The term 'natural disaster' is often used to refer to natural events such as earthquakes, hurricanes or floods. However, the phrase 'natural disaster' suggests an uncritical acceptance of a deeply engrained ideological and cultural myth. At Risk questions this myth and argues that extreme natural events are not disasters until a vulnerable group of people is exposed.
The updated new edition confronts a further ten years of ever more expensive and deadly disasters and discusses disaster not as an aberration, but as a signal failure of mainstream 'development'. Two analytical models are provided as tools for understanding vulnerability. One links remote and distant 'root causes' to 'unsafe conditions' in a 'progression of vulnerability'. The other uses the concepts of 'access' and 'livelihood' to understand why some households are more vulnerable than others.
Examining key natural events and incorporating strategies to create a safer world, this revised edition is an important resource for those involved in the fields of environment and development studies.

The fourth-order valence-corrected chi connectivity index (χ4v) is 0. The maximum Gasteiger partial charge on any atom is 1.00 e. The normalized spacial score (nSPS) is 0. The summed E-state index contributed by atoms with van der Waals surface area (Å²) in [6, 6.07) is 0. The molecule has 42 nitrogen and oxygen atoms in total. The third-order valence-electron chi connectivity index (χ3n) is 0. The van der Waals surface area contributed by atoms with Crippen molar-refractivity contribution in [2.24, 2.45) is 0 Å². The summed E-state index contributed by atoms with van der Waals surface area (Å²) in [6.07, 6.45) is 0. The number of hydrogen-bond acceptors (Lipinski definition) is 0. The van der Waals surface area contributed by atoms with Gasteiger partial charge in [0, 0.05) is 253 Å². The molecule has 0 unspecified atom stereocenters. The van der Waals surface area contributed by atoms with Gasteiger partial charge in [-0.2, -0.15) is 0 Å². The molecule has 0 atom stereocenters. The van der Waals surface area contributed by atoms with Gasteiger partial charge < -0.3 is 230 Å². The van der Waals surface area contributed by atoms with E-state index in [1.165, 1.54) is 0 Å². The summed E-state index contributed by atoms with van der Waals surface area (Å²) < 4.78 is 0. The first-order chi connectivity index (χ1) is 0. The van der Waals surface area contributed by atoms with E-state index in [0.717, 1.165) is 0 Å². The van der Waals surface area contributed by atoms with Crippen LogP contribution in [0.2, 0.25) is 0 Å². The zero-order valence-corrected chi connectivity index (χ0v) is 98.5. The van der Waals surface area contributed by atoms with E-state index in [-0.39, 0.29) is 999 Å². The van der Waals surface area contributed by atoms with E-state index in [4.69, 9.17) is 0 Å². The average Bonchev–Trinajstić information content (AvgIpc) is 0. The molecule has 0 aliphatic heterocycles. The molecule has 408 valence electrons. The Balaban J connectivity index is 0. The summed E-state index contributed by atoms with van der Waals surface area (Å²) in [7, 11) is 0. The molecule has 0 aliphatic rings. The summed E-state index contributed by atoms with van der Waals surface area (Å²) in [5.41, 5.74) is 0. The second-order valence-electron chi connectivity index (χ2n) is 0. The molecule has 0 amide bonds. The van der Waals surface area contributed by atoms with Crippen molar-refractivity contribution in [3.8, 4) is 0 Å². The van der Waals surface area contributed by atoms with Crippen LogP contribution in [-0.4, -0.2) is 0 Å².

Table of Contents
Part 1: Framework and Theory 1. The Challenge of Disasters and Our Approach 2. Disaster Pressure and Release Model 3. Access to Resources and Coping in Adversity Part 2: Vulnerability and Hazard Types 4. Famine and Natural Hazards 5. Biological Hazards 6. Floods 7. Severe Coastal Storms 8. Earthquakes, Volcanoes and Landslides Part 3: Action for Disaster Reduction 9. Vulnerability, Relief and Reconstruction 10. Towards a Safer Environment
Piers Blaikie, Terry Canon, Ian Davis, Ben Wisner